The output of op-amp 174 is also applied to the gates of PFETs 206 and 186, which serve as fixed full current source 94 and fixed scaled current source 95, respectively, of PFC source 86. Fixed current sources 94 and 95 provide currents in response to the bandgap voltage Vbg alone and are thus not user-controllable, i.e., their output current is “fixed” in relation to Vbg. Controllable full current source 92 of PFC source 86 provides a current in response to the digital tuning signal Vtune[j].Controllable scaled current source 93 includes PFETs 188, 190, 192, 194, 196, 198, 200, 202 and 204. Controllable full current source 92 includes PFETs 208, 210, 212, 214, 218, 220, 222 and 224. Of these, PFETs 212, 218 and 224 serve as current source transistors and are indirectly connected to the output of op-amp 176 through PFETs 208, 210, 214, 216, 220 and 222, which serve as switching transistors in the same manner as those of above-described controllable current source 90, operating in pairs in response to the 3-bit digital word j[2:0], which is the same as Vtune[j] shown in FIG. 5. As controllable current source 92 operates in the same manner as described above with regard to controllable current source 90, the description of this operation is not repeated in similar detail.

PFETs 186-204 provide a bias current to peak limiter 76 in essentially the same manner as that described above with regard to PFETs 130-148. Likewise, PFETs 206-224 provide a bias current to ring oscillator circuit 72 that is a scaled-down version of the bias current provided to peak limiter 76. The total output current of PFC source 86 is

I fixed ( j ) = β V bg ( 1 + j γ ) , β = w 33 w 22 R 4 , γ = w 33 w 36 . ( 10 )

Analogous to equation (8), w refers to (PFET) transistor width, β is the transconductance, determines the minimum current step, and j is the digital word in decimal. The lengths of PFETs 186, 188, 192, 198, 204, 206, 212, 218 and 224 are equal.

An added advantage of the op-amp-based voltage-to-current conversion used in both PTC source 84 and PFC source 86 is excellent power supply rejection. Noise on VDD will be attenuated by gm184R124A1 and gm184R180A2 in the PTC and PFC respectively (where gm128 and gm184 represent the transconductances of PFETs 128 and 184, respectively, and A1 and A2 represent the voltage gains of op-amps 120 and 176, respectively. The magnitude and bandwidth of the suppression is dependent on the op-amp characteristics rather than ring oscillator circuit 72, thus facilitating optimization of power supply rejection independently of other oscillator circuit specifications.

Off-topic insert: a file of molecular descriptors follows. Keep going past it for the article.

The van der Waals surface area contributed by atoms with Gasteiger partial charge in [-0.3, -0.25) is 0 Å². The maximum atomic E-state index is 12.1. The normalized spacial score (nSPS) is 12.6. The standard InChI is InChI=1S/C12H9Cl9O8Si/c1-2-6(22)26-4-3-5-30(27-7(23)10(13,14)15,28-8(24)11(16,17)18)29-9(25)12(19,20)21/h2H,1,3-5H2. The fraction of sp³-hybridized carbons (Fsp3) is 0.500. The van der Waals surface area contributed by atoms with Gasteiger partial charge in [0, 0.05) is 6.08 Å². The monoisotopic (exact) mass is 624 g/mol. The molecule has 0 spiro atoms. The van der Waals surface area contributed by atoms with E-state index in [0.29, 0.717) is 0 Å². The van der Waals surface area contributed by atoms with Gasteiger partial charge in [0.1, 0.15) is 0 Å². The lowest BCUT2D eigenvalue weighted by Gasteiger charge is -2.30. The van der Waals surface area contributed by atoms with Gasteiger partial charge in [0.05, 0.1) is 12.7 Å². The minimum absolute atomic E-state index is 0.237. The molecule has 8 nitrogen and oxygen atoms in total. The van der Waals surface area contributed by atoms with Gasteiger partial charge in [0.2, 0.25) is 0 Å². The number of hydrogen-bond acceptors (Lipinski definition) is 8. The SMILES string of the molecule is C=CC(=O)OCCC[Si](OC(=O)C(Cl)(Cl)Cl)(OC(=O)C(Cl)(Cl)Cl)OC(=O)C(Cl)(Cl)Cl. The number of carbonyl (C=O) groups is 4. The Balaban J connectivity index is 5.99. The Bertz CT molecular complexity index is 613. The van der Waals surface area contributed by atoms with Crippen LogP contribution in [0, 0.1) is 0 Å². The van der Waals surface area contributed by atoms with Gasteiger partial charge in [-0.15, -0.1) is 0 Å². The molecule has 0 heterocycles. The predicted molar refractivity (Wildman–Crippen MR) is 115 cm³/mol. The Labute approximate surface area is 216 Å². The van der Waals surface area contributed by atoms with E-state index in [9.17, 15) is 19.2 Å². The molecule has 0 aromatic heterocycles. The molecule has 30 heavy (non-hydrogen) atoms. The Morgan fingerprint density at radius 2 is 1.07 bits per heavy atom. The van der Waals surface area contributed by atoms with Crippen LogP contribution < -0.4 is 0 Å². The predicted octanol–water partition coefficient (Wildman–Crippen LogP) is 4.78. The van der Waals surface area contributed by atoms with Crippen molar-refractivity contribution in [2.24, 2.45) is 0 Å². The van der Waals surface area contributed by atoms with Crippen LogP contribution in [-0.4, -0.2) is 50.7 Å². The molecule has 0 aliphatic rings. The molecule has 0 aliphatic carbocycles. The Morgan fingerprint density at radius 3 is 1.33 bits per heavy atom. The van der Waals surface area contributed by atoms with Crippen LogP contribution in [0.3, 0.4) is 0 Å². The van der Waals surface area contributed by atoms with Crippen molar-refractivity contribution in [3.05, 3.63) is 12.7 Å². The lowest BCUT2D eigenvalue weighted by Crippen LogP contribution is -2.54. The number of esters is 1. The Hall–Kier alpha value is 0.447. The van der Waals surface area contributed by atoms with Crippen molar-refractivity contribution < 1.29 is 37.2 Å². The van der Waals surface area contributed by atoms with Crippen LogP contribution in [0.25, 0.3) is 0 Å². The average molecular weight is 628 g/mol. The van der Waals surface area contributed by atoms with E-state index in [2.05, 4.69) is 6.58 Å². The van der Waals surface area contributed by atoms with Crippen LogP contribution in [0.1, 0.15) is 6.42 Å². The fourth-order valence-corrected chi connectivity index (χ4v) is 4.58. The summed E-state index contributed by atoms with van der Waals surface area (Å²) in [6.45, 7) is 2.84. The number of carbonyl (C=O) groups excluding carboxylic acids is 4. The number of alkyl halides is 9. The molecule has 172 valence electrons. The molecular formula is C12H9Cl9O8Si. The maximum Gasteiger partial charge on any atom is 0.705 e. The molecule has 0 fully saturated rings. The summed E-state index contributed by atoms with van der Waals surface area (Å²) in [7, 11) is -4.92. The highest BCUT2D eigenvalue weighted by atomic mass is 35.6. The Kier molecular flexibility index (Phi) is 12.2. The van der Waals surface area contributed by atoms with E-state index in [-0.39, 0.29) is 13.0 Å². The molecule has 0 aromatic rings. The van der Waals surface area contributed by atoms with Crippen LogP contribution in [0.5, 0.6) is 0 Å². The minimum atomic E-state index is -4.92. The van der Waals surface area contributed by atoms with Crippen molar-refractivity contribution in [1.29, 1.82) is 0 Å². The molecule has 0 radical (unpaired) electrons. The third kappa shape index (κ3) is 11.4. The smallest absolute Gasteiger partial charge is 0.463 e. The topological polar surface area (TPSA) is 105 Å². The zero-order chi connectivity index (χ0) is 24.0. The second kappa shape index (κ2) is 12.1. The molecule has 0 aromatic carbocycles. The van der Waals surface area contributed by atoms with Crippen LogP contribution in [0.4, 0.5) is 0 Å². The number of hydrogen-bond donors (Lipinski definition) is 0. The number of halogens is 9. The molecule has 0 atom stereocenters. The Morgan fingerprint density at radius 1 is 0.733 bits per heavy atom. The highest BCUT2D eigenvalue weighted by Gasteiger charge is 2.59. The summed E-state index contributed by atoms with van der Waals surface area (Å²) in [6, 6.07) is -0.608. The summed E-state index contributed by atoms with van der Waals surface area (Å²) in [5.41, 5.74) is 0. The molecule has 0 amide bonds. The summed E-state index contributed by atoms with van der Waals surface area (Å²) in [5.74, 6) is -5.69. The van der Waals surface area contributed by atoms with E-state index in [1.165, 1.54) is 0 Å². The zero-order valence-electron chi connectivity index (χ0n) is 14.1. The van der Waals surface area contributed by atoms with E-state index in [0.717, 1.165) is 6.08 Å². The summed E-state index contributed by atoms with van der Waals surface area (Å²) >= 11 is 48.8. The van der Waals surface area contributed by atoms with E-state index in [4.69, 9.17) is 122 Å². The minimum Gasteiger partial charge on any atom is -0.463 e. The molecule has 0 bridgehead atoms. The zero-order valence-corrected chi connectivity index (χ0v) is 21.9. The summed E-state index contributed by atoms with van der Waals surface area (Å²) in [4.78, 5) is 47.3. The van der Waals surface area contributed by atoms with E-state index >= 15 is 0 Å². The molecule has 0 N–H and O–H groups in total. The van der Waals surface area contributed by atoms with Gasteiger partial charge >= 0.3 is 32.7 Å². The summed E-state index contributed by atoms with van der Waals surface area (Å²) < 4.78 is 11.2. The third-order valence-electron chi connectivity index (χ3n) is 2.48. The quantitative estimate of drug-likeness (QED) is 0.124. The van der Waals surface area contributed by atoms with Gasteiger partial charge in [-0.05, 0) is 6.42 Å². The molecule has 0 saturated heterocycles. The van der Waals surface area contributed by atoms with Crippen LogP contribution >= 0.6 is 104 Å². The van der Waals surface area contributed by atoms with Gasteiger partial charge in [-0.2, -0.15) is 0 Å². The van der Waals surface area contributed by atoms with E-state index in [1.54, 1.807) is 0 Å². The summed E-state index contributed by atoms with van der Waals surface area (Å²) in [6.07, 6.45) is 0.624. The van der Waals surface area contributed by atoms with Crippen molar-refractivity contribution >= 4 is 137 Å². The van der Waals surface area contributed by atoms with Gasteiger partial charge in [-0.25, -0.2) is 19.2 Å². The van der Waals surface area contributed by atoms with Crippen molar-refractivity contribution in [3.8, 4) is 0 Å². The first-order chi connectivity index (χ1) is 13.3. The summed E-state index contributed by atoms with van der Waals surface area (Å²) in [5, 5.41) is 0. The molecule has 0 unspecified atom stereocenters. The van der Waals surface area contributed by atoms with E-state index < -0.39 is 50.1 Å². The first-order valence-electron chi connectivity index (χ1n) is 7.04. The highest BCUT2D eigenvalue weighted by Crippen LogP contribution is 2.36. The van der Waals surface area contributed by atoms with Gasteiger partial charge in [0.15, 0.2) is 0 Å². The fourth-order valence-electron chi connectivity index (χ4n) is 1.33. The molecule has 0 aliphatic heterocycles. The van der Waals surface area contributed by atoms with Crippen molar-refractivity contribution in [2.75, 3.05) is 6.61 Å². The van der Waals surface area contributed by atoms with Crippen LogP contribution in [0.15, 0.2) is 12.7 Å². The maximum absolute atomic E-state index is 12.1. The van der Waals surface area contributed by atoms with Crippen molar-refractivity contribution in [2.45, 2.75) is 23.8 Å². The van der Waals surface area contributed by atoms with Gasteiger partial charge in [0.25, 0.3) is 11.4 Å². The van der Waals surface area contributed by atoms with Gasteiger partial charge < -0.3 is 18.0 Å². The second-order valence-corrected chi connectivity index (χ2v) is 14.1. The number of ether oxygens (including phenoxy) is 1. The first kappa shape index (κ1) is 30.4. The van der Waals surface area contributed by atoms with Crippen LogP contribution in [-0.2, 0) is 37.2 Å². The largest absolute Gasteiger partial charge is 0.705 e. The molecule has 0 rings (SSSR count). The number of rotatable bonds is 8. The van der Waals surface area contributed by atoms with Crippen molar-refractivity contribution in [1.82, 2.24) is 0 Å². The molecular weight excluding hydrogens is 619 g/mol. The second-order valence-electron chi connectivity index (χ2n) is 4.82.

Peak limiter 76, which comprises an op-amp 230 and a PFET 232, improves linearity by holding the oscillation amplitude in ring oscillator circuit 72 constant regardless of the bias current received by ring oscillator circuit 72. The circuitry of peak limiter 76 forms a feedback loop that references a voltage, Vref, to set the amplitude peak and a scaled down copy of the bias current received by ring oscillator circuit 72 to detect tuning changes. This current is generated by PFETs 130-148 in PTC source 84 and PFETs 186-204 in PFC source 86. Op-amp 230 sets the gate terminal voltage of PFET 232 such that its drain terminal voltage is equal to V ref. As the bias current received by ring oscillator circuit 72 varies with the analog tuning voltage Vtune and the above-described digital tuning words Vtune[j] and Vtune[k] the gate bias of PFET 232 adjusts to prevent any voltage change at its source terminal The output of op-amp 176 is also applied to the gates of PFETs 108, 112 and 112, the source terminals of which are connected to ring oscillator nodes 114, 116 and 118, respectively. Because the bias current for peak detector 76 is scaled down from the bias current received by ring oscillator circuit 72, PFETs 108, 110 and 112 can be scaled up from PFET 232 by the same ratio.

As illustrated in FIGS. 8A-D, inverter 78 (PFET 96 and NFET 98) and PFET 108 can conduct over three distinct regions 234, 236 and 238. At time t=0 (FIG. 8A), the gate terminals of PFET 96 and NFET 98 have just transitioned to ground (GND), turning NFET 98 off. Vx starts to rise in region 234 as PFET 96 supplies current to capacitance 240, as illustrated in FIG. 8B. PFET 108 is off, as Vx<Vb+Vth(PMOS) (where vth(PMOS) is the triggering threshold of a P-type MOSFET such as PFET 108). Region 236 begins when Vx≧VbVth(PMOS). PFET 108 will gradually turn on and shunt current that would otherwise be used to charge capacitance 108, as illustrated in FIG. 8C. As Vx continues to rise, the conducting strength of PFET 108 increases, siphoning even more current. Region 238 is reached when Vx=Vref and PFET 108 becomes capable of conducting the current of PFET 96 in its entirety, preventing any further voltage increase, as illustrated in FIG. 8D.